Demonstrators march in St. Louis, Missouri, on November 23, 2014 to protest the death of 18-year-old Michael Brown in Ferguson, Mo. (JEWEL SAMAD/AFP/Getty Images)

The Ferguson Commission report, released this week more than a year after the St. Louis suburb ignited a national debate over police violence, calls for several straight-to-the-point criminal justice reforms.

The state, the report concludes, should establish a publicly accessible database tracking incidents when police use force. And the state's attorney general should step in as a special prosecutor in those cases that lead to death. Police should be trained, the report urges, on the "implicit bias" that shapes decisions by people who'd never consider themselves racist. The court system, meanwhile, should stop jailing residents for non-violent offenses, locking them away from the jobs they'd need to pay off their fines and speeding tickets in the first place.

One particularly blunt passage: "When someone is jailed for failure to pay tickets, the justice system has not removed a dangerous criminal from the streets. In many cases, it has simply removed a poor person from the streets."

The report, commissioned last fall by Missouri Governor Jay Nixon to dissect to roots of Ferguson's unrest, is most compelling, though, for all the subjects in its crosshairs that seemingly have little to do with criminal justice. The commission also calls for the state of Missouri to expand Medicaid coverage (Missouri is one of 19 states that have refused to do so under the Affordable Care Act). It calls for a $15 minimum wage (the current floor in Missouri is $7.65 an hour).

It calls for a cap on the interest predatory payday lenders demand of the poor, and an end to childhood hunger. Also: smarter transportation investments, a commitment to early childhood education, and disciplinary reform in elementary schools. It even demands "inclusionary zoning" policies that would ensure more low-income housing gets built in neighborhoods with good schools and opportunity.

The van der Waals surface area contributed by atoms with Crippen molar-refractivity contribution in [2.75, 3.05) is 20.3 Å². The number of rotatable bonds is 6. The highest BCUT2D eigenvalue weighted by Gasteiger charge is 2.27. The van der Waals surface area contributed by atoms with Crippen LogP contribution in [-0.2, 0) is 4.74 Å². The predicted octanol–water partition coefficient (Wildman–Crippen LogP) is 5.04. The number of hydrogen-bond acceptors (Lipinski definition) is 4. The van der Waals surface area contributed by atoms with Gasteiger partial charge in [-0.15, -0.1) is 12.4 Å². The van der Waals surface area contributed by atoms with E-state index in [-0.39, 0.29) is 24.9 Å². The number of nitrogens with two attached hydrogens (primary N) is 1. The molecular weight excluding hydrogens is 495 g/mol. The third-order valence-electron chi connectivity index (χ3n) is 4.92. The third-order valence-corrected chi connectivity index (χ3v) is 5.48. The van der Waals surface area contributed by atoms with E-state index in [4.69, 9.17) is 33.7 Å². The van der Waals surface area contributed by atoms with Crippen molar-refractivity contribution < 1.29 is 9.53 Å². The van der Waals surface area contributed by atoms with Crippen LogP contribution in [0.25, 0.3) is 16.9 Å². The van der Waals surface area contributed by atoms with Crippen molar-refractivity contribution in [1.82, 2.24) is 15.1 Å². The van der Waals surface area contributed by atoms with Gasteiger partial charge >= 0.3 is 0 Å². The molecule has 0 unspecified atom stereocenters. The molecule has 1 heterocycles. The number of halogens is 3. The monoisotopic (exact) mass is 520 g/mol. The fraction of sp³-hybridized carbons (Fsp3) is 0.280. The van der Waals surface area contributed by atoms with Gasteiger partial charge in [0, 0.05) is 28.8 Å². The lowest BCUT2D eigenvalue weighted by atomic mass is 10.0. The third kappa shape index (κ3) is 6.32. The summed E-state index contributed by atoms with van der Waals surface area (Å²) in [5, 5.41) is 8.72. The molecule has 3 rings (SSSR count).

The report, nearly 200 pages long, fingers every interlocking policy problem — in education, housing, transportation, the courts, employment, law enforcement, public health — implicated in the racial inequality at the heart of Ferguson's unrest. Want to stabilize families in poverty? Rein in unregulated payday lenders. Want to enable a poor parent to get the job that will pay off the parking ticket that will keep her out of jail? Expand Medicaid so a single mom living on $10,000 a year can actually qualify for it (today in Missouri, unbelievably, she makes too much money).

Want to dissuade police departments from ginning up revenue off petty traffic stops that disproportionately impact minorities? Restructure how public services are provided so every micro-suburb doesn't need to fund its own police force. And so a driver with an expired tag doesn't get pulled over multiple times on the same trip as he drives through several jurisdictions (St. Louis County has 81 different municipal courts, and 60 distinct police departments).

This sprawling web — each system and institution is linked to others — isn't unique to Ferguson. That makes the Ferguson report a valuable blueprint for any place with persistent racial inequality, which is just about every place.